2 - 4C warming by ~2100 0.18 - 0.59 meter rise in sea level2 - 4C warming by ~2100 0.18 - 0.59 meter rise in sea level
Projected impacts Major cities like Los Angeles, London, and Tokyo willbe flooded as sea level rises. Already inhabitants of islands of Vanuatu have had toevacuate due to the rising water and some arealready underwater. Sea level rise could also displace many shore-basedpopulations: for example it is estimated that a sea level riseof just 200 mm could create 740,000 homeless people inNigeria. Maldives, Tuvalu, and other low-lying countries areamong the areas that are at the highest level of risk. The UNs environmental panel has warned that, at currentrates, sea level would be high enough to make the Maldivesuninhabitable by 2100.
Changes in extreme eventsHeat wavesDroughtsFloodsHurricanes
Extreme Heat WaveSummer 2003EuropeHeat waves are increasing
North Atlantic hurricanes have increased with SSTsSST(1944-2005)Marked increaseafter 1994Duration andstrength ofhurricaneshas increasedabout 50%over the last30 years
Regions of disproportionate changes in heavy(95th) and very heavy (99th) precipitationProportion of heavy rainfalls: increasing inmost land areas
Smoothed annual anomalies for precipitation (%) over land from1900 to 2005; other regions are dominated by variability.Land precipitation is changing significantly over broad areasIncreasesDecreases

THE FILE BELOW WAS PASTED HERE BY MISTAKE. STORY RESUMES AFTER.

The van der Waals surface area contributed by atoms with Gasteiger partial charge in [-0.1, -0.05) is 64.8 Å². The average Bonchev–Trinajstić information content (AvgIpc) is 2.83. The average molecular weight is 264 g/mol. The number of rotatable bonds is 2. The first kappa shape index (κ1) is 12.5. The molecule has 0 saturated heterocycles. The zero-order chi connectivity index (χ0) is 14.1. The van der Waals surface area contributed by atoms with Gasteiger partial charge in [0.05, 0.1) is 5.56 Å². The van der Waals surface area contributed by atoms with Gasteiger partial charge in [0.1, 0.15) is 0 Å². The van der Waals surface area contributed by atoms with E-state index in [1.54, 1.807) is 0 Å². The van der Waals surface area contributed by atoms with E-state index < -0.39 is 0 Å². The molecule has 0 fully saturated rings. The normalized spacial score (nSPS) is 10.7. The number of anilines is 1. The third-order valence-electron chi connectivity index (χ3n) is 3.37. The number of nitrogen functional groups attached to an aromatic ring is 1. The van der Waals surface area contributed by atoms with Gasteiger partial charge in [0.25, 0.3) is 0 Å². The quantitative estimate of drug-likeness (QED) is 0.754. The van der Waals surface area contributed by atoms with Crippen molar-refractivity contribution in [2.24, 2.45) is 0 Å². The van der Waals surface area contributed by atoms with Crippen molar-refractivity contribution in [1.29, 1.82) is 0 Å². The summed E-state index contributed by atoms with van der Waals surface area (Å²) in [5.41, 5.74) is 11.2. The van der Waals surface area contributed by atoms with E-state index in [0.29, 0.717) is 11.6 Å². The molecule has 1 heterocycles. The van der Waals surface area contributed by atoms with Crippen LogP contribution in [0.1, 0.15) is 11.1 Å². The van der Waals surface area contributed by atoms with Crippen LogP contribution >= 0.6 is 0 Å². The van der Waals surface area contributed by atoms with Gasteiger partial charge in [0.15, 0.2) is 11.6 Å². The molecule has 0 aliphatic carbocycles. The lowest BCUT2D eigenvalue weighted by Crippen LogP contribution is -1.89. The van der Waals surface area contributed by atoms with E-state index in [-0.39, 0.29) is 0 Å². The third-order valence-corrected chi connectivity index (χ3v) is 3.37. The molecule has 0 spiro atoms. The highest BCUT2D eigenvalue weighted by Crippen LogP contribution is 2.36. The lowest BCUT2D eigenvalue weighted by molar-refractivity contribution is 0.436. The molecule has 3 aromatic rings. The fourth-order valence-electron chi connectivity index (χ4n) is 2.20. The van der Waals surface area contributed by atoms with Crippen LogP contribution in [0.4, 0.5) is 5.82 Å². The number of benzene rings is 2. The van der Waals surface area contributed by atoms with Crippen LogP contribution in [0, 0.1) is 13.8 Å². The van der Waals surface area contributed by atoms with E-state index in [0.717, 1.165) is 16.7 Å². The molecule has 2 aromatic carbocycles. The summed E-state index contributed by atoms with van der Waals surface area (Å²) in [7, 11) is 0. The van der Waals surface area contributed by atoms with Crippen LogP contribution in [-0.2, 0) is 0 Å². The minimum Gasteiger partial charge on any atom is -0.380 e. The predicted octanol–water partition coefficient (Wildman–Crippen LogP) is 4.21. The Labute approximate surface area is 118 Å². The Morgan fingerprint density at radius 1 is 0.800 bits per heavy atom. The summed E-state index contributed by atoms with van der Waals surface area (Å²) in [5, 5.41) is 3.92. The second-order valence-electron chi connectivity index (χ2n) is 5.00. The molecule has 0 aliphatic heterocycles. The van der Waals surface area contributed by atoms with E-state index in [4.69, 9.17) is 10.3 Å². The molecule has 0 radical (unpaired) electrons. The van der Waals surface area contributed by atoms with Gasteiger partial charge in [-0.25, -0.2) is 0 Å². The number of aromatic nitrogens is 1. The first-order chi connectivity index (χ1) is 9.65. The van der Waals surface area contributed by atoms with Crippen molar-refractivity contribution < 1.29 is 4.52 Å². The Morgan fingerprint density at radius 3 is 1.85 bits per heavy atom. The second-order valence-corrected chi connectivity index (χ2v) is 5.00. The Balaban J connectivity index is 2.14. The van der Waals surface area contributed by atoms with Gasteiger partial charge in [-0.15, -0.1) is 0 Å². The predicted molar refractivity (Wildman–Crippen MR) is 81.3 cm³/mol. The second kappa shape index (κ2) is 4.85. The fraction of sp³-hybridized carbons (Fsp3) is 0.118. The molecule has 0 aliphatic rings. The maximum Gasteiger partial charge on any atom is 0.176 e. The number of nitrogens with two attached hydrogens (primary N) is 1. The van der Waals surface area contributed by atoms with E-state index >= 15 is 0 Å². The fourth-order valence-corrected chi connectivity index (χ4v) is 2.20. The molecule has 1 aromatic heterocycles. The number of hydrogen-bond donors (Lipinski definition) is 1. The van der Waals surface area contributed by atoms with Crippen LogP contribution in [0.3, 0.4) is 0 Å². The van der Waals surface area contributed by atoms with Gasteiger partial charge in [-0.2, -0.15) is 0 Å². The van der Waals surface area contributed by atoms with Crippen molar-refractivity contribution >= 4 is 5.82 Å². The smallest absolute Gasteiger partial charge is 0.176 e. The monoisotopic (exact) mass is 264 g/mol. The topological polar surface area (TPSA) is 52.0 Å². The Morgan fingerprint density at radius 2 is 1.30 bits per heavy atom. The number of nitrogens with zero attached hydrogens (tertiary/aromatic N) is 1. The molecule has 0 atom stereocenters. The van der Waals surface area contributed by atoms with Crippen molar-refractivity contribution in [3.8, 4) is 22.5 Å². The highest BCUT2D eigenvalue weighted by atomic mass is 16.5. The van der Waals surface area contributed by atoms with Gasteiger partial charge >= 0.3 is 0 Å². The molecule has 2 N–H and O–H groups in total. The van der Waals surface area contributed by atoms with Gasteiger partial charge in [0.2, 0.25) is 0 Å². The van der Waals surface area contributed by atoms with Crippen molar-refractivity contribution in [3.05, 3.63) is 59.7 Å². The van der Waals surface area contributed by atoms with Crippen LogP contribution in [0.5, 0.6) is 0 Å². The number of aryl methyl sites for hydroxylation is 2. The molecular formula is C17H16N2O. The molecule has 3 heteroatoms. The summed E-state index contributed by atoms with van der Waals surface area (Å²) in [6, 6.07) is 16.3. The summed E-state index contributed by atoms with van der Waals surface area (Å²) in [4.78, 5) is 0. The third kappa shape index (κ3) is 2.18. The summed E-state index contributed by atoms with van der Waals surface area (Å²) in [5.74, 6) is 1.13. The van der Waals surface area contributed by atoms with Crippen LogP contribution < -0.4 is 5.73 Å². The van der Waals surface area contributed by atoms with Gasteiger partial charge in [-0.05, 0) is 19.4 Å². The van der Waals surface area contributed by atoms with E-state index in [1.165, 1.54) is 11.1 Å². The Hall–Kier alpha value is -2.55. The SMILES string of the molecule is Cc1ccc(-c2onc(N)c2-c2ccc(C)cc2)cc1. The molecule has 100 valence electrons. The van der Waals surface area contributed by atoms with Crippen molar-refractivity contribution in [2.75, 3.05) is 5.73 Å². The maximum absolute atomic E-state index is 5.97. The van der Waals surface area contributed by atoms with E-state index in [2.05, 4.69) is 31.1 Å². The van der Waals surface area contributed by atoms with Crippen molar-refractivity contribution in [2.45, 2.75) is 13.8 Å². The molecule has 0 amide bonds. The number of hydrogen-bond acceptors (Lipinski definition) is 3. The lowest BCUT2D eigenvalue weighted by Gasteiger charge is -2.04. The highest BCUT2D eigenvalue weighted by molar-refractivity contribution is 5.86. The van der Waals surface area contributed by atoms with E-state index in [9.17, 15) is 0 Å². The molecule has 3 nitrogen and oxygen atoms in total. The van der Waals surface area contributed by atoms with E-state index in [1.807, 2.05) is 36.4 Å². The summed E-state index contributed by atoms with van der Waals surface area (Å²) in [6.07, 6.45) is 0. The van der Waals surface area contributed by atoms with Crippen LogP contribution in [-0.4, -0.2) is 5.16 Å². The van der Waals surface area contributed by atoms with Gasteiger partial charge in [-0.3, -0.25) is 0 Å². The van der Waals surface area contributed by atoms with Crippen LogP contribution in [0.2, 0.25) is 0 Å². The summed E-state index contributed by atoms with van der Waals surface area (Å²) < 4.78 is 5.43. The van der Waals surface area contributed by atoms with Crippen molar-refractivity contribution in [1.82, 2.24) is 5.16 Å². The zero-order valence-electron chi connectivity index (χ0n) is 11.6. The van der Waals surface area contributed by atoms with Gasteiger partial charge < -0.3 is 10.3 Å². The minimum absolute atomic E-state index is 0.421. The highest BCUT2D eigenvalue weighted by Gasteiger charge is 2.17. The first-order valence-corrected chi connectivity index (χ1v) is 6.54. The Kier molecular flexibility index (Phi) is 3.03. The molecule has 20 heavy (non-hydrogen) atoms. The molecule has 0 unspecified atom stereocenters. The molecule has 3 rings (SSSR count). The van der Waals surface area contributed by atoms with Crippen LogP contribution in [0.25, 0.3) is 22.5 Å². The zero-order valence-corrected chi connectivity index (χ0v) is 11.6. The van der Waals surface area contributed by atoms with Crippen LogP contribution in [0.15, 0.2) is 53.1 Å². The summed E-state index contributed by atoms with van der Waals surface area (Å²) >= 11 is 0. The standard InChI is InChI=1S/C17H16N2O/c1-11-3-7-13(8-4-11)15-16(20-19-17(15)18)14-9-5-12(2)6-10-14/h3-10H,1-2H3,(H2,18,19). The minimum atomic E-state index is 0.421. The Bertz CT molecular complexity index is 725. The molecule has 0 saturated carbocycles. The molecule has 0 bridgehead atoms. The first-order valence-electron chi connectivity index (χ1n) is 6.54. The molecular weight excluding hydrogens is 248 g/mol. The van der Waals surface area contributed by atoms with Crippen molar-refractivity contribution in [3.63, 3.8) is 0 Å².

If emission of the GHGs are reduced, howquickly do their concentration in the atmospheredecrease?GHG Life time at atm (Yrs)CO2 50 - 1000+CH4 10 +/- 3N2O 120CFC 45-100HCFC1-18PFC 1000HFC 1-270CO2CH4
Projections of Future Changes inClimateFor the next two decades a warming of about0.2°C per decade is projected.Even if the concentrations of all greenhousegases and aerosols had been kept constant atyear 2000 levels, a further warming of about0.1°C per decade would be expected.
Projections of Future Changes in ClimateBest estimatefor lowscenario (B1)is 1.8°C (likelyrange is 1.1°Cto 2.9°C), andfor highscenario(A1FI) is 4.0°C(likely range is2.4°C to6.4°C).
Projected warmingin 21st centuryexpected to begreatest over landand at most highnorthern latitudesand least over theSouthern Oceanand parts of theNorth AtlanticOceanProjections of Future Changes in Climate
Projections of Future Changes in ClimatePrecipitation increases very likely in high latitudesDecreases likely in most subtropical land regions
Projected impacts of climate change (Stern report, 2006)1°C 2°C 5°C4°C3°CSea level risethreatens major citiesFalling crop yields in many areas, particularlydeveloping regionsFoodFoodWaterWaterEcosystemsEcosystemsGlobal temperature change (relative to pre-industrial)0°CFalling yields in manydeveloped regionsRising number of species face extinctionSignificant decreases in wateravailability in many areas, includingMediterranean and Southern AfricaSmall mountain glaciersdisappear – watersupplies threatened inseveral areasExtensive Damageto Coral ReefsExtremeExtremeWeatherWeatherEventsEventsRising intensity of storms, forest fires, droughts, flooding and heat wavesPossible rising yields insome high latitude regions
Global WarmingSolutionsPrevention CleanupCut fossil fuel use (especially coal)Shift from coal to natural gasImprove energy efficiencyShift to renewable energy resourcesTransfer energy efficiency andrenewable energy technologies todeveloping countriesReduce deforestationUse more sustainable agricultureLimit urban sprawlReduce povertySlow population growthStore (sequester) CO2 byplanting treesSequester CO2 in the deep oceanRepair leaky natural gas pipelinesand facilitiesRemove CO2 from smokestackand vehicle emissionsSolutions to Global Warming